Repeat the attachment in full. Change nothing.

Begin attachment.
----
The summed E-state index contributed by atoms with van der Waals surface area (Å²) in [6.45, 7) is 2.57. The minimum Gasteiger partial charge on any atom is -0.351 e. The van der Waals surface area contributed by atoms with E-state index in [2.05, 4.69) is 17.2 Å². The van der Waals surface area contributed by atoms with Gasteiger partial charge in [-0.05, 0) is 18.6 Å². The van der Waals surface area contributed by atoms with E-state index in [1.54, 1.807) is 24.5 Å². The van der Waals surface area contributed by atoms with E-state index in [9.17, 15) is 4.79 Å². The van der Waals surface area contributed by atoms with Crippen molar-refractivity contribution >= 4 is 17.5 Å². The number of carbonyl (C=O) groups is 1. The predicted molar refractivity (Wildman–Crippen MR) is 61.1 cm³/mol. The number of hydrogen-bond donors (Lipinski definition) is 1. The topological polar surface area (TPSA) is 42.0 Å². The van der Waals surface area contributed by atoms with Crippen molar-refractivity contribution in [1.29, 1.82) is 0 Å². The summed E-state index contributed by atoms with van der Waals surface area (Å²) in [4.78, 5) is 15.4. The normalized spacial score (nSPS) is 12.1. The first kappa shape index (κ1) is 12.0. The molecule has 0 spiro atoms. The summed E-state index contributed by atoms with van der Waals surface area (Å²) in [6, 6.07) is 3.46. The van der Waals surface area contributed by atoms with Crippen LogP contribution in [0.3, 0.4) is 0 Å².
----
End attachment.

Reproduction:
The summed E-state index contributed by atoms with van der Waals surface area (Å²) in [6.45, 7) is 2.57. The minimum Gasteiger partial charge on any atom is -0.351 e. The van der Waals surface area contributed by atoms with E-state index in [2.05, 4.69) is 17.2 Å². The van der Waals surface area contributed by atoms with Gasteiger partial charge in [-0.05, 0) is 18.6 Å². The van der Waals surface area contributed by atoms with E-state index in [1.54, 1.807) is 24.5 Å². The van der Waals surface area contributed by atoms with E-state index in [9.17, 15) is 4.79 Å². The van der Waals surface area contributed by atoms with Crippen molar-refractivity contribution >= 4 is 17.5 Å². The number of carbonyl (C=O) groups is 1. The predicted molar refractivity (Wildman–Crippen MR) is 61.1 cm³/mol. The number of hydrogen-bond donors (Lipinski definition) is 1. The topological polar surface area (TPSA) is 42.0 Å². The van der Waals surface area contributed by atoms with Crippen molar-refractivity contribution in [1.29, 1.82) is 0 Å². The summed E-state index contributed by atoms with van der Waals surface area (Å²) in [4.78, 5) is 15.4. The normalized spacial score (nSPS) is 12.1. The first kappa shape index (κ1) is 12.0. The molecule has 0 spiro atoms. The summed E-state index contributed by atoms with van der Waals surface area (Å²) in [6, 6.07) is 3.46. The van der Waals surface area contributed by atoms with Crippen LogP contribution in [0.3, 0.4) is 0 Å².